Dope Black Dads
To alleviate the impacts of COVID-19 policies, many initiatives have been developed by civil society organisations – NGOs, local governments, or citizens. A team of national researchers from the RESISTIRÉ project has collected and highlighted a set of particularly relevant initiatives in 27 European countries and in Iceland, Serbia, the United Kingdom and Turkey. These Better Stories currently cover eight specific domains: gender-based violence, the labour market, the economy, gender-pay and pension gaps, gender care gaps, decision-making and politics, environmental justice, human and fundamental rights.
This Better Story was collected by: Claire Stovell, Charoula Tzanakou, Alexis Still, Anne Laure Humbert.
A group of black fathers in London have started their own podcast to challenge stereotypes and share their experiences of fatherhood.
How it all started
Marvyn, a black British father decided to send on Father’s Day 2018 a WhatsApp message to friends who are fathers saying thank you for their great work in raising the next generation. Every man replied quickly, and the group started discussing what it means to be a black dad in the UK today. The conversation being so rich and honest, they wanted to share them with as many people as possible and so they created a podcast.
Calling themselves “Dope Black Dads”, they speak about the added pressures of being a black male parent: “the parenting part is the same, but what you’re trying to teach your child is much more layered. You’re trying to show them that having a different skin tone and hair might mean they are judged differently”.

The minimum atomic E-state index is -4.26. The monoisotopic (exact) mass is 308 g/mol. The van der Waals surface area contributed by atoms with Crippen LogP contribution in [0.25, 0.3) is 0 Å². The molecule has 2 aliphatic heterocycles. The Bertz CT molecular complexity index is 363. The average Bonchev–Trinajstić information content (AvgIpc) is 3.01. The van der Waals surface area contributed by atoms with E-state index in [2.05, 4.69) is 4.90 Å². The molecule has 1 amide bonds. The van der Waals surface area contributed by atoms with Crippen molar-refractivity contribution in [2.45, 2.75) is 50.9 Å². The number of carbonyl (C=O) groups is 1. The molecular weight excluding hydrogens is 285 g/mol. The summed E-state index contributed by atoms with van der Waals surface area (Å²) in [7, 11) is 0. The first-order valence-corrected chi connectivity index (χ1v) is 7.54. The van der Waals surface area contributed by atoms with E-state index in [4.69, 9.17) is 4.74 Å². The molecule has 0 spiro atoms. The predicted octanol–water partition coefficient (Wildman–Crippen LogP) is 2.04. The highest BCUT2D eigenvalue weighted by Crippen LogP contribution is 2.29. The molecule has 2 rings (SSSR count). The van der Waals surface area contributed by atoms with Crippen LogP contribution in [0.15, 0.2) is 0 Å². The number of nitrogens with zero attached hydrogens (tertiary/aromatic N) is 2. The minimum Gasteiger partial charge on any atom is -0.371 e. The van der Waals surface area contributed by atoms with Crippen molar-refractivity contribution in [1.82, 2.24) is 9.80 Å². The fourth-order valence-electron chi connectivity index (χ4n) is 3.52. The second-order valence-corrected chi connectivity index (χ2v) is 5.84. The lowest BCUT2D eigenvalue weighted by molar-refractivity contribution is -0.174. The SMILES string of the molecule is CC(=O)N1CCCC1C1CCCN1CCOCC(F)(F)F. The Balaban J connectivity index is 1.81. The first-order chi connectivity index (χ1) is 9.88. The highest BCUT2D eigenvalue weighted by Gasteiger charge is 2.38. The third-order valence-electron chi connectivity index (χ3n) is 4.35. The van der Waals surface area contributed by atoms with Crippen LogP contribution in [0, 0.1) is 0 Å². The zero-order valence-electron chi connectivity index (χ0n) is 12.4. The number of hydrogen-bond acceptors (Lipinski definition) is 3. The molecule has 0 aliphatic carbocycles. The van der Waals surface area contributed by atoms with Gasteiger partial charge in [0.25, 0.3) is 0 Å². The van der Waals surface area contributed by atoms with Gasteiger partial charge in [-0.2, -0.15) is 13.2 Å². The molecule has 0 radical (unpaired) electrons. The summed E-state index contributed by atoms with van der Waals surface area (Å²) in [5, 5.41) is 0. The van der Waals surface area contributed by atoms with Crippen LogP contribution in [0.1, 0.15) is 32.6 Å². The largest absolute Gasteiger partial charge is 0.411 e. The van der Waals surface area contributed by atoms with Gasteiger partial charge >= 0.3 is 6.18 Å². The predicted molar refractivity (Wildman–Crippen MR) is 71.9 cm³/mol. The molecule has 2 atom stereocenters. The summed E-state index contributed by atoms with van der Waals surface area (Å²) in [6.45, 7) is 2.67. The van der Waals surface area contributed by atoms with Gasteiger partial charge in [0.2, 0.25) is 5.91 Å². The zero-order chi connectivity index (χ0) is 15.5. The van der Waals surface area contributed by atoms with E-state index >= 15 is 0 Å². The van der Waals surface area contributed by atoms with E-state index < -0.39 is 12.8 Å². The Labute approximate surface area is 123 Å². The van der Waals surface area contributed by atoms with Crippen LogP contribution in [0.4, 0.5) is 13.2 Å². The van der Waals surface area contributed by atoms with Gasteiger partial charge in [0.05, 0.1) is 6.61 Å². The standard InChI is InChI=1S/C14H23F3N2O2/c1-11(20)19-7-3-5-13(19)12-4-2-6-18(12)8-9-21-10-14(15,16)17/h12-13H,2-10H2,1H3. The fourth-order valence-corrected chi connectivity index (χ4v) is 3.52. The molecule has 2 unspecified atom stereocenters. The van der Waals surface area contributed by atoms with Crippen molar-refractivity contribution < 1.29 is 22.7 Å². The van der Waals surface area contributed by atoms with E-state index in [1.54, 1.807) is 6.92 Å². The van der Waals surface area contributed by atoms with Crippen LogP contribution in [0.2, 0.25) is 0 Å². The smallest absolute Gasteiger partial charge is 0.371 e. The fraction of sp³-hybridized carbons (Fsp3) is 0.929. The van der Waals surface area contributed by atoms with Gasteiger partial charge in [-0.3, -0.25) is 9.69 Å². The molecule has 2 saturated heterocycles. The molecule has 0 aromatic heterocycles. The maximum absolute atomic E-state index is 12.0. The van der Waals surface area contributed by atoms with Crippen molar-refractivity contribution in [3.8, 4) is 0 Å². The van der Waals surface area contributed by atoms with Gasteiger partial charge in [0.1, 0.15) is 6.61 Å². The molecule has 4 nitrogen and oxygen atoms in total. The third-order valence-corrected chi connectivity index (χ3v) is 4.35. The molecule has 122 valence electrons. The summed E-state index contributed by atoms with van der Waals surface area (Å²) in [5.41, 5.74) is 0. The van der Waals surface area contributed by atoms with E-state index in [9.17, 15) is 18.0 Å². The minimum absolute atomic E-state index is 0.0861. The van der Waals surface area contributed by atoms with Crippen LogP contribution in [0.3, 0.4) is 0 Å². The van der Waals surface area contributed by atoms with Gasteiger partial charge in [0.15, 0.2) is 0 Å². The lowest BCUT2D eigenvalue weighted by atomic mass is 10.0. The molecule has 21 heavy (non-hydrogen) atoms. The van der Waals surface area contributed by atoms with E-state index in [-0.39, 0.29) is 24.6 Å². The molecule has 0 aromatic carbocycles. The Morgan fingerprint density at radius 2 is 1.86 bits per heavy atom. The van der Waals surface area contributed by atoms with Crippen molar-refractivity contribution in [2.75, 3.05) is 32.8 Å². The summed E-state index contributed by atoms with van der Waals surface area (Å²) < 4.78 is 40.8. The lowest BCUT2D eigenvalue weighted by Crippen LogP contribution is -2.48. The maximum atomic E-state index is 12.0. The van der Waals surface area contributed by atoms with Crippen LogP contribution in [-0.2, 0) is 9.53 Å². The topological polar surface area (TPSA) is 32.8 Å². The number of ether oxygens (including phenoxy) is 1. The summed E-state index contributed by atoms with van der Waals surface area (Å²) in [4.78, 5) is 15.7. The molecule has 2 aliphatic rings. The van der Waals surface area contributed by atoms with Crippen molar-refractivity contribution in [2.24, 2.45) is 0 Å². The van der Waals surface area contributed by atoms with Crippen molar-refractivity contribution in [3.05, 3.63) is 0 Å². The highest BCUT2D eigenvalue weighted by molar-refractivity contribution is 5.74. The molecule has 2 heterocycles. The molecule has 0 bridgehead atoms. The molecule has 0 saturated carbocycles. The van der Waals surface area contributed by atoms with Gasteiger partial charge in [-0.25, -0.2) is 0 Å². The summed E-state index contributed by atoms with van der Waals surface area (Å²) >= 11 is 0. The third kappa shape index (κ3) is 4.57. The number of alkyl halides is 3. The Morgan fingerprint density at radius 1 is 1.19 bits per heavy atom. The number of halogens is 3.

Launched in October 2018, the podcast has 60 regular contributors from around the globe. Episodes cover varied topics and some have explicitly referred to issues linked to the pandemic, for example, Get fit with Dope Black Dads; The mental load of masculinity and male parenting; Are you sending your kids back to school?; Back to school post covid.
The impact of the podcast
Dope Black Dads, a digital safe space for fathers who wish to discuss masculinity and their experiences of being a black parent in the modern world, is a success among women too. “We have had a fantastic response to the podcast from real people. Women are our biggest audience – there is a 60/40 split – and we have a global audience from different cultures.”
The hopes are that this podcast will be a step in the right direction and might stop black dads from feeling alone. The aim is to celebrate, heal, inspire, and educate black fathers for better outcomes for black families.